New on DVD: Study Itajime Shibori With Ana Lisa Hedstrom
November 30, 2015
Who hasn’t been captivated by the art of folding?
Whether it is plaiting straws, making paper airplanes or creating complex origami birds, the hands are just made for folding things.
I’ve been so captivated by the bold graphic designs of itajime folded and clamped resist textiles from Arimatsu, Japan that folding has been an integral part of my shibori practice for over 35 years.
Pleating or folding fabric before stitching or wrapping on a pole allows for working with a wider fabric and also increases the potential for patterning.
As always, the weight and weave of the fabric is crucial, as it either allows or prevents the dye from penetrating the layers.
So it’s only natural that I would share my itajime discoveries in a follow-up/companion DVD to my first one on arashi shibori and stitching.
For most westerners, it’s surprising that some of this beautiful fabric was once made for baby diapers. Such lucky kids!
In many ways, itajime is the simplest of shibori techniques, but as I started to make new samples and experiments for the itajime DVD, I realized I had just scratched the surface….and that I could become possessed!
The DVD is organized into 4 chapters. The first looks at the basics of Japanese itajime: folding kimono-width fabric into a variety of square, rectangular or triangular bundles and using simple wooden shapes as blocks. Even with these constraints, the possibilities are endless.
Chapter 2 is an invitation to play with different folds and shaped blocks.
As always, I emphasize the characteristics of the substrate in planning and dyeing the cloth. I look at this through the eyes of a contemporary dyer, pushing the concepts behind the technique. The first steps of origami folding has been a source for inspiration, as well as found objects for blocks.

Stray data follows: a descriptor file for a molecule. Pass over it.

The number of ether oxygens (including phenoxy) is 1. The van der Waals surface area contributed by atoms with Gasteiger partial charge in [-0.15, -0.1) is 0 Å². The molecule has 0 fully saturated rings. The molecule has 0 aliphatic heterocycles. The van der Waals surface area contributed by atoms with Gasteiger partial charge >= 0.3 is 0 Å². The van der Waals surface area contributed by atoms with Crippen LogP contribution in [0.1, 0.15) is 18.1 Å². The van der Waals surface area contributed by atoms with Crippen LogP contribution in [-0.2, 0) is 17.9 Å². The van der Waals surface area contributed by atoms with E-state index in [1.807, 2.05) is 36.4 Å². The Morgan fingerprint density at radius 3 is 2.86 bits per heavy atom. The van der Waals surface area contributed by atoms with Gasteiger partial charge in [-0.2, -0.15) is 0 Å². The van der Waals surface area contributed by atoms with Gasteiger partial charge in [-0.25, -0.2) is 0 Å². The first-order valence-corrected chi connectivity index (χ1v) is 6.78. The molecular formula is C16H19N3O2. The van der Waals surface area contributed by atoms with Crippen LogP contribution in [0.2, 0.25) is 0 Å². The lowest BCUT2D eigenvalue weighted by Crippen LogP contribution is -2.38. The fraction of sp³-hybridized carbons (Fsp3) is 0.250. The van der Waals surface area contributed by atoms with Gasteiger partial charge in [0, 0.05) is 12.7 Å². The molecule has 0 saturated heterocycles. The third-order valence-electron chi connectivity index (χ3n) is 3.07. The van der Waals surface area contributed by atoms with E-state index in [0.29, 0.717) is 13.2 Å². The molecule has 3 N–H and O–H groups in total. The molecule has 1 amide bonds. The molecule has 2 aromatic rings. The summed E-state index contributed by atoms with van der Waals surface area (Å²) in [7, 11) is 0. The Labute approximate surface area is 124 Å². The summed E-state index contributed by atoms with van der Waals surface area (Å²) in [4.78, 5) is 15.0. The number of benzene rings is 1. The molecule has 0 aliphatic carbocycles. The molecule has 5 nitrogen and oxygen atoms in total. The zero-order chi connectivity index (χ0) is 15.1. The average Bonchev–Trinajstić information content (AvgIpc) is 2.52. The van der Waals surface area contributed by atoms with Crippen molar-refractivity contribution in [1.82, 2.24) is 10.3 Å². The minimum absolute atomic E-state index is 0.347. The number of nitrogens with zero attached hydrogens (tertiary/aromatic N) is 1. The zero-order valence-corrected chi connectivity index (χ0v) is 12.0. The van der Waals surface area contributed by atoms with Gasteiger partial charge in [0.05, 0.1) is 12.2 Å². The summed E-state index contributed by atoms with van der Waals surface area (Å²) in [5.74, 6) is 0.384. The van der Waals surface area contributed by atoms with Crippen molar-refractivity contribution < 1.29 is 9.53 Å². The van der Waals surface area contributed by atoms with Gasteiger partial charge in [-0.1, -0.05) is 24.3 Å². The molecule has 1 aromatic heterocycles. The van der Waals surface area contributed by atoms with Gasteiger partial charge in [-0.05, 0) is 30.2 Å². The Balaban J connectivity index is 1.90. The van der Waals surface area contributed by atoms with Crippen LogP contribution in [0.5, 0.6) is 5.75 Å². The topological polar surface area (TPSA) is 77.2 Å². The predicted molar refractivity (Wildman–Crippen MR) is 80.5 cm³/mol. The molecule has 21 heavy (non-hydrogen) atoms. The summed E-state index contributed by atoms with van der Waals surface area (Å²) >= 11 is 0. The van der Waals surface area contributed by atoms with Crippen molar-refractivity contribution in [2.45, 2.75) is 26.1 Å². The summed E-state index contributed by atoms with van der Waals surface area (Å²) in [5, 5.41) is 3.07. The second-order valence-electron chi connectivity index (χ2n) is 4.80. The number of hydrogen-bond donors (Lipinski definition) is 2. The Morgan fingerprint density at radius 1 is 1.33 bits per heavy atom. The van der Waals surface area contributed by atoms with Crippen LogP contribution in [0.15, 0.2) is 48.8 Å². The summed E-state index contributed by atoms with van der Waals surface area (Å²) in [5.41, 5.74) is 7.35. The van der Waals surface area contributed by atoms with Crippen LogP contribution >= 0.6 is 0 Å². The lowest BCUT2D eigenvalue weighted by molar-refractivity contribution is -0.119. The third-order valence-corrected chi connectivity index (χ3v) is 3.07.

My own practice of itajime has often been on resist-scoured silk organzas – where the sericin (gummy protein secreted by silkworm) is removed from the exposed cloth, leaving graphic areas of soft lustrous silk juxtaposed with the stiff unscoured organza. I devote Chapter 3 to this process.
The most exciting discovery for me was how well thickened fiber reactive dyes work with this technique. Different colors have different affinities for the scoured or non-scoured areas. What looks like a brown paste will separate, revealing bright reds on the lustrous areas – and dark colors on the sericin.
Natural dyes, too, will often take differently on the resist scoured silks.
Chapter 4 introduces the concept of using carved patterned blocks. I’ve held images of mysterious historical patterns created with carved clamps, called kyokechi, in my mind for years!
The most amazing examples were found in the Shoso-in in Nara, Japan. These ancient silk samples have pictorial images of animals, birds and flowers in multiple colors. The carving is like a maze – about ¼” deep – in wooden blocks. Holes are drilled in strategic spots to allow the dye to flow into the channels. Small wooden plugs could block certain areas so different colors could be used. Later the kyokechi concept was used in Central Asia, China, and Japan to produce fabric in a production mode. This process is called jiaxie in China and beni (safflower dye) -itajime in Japan.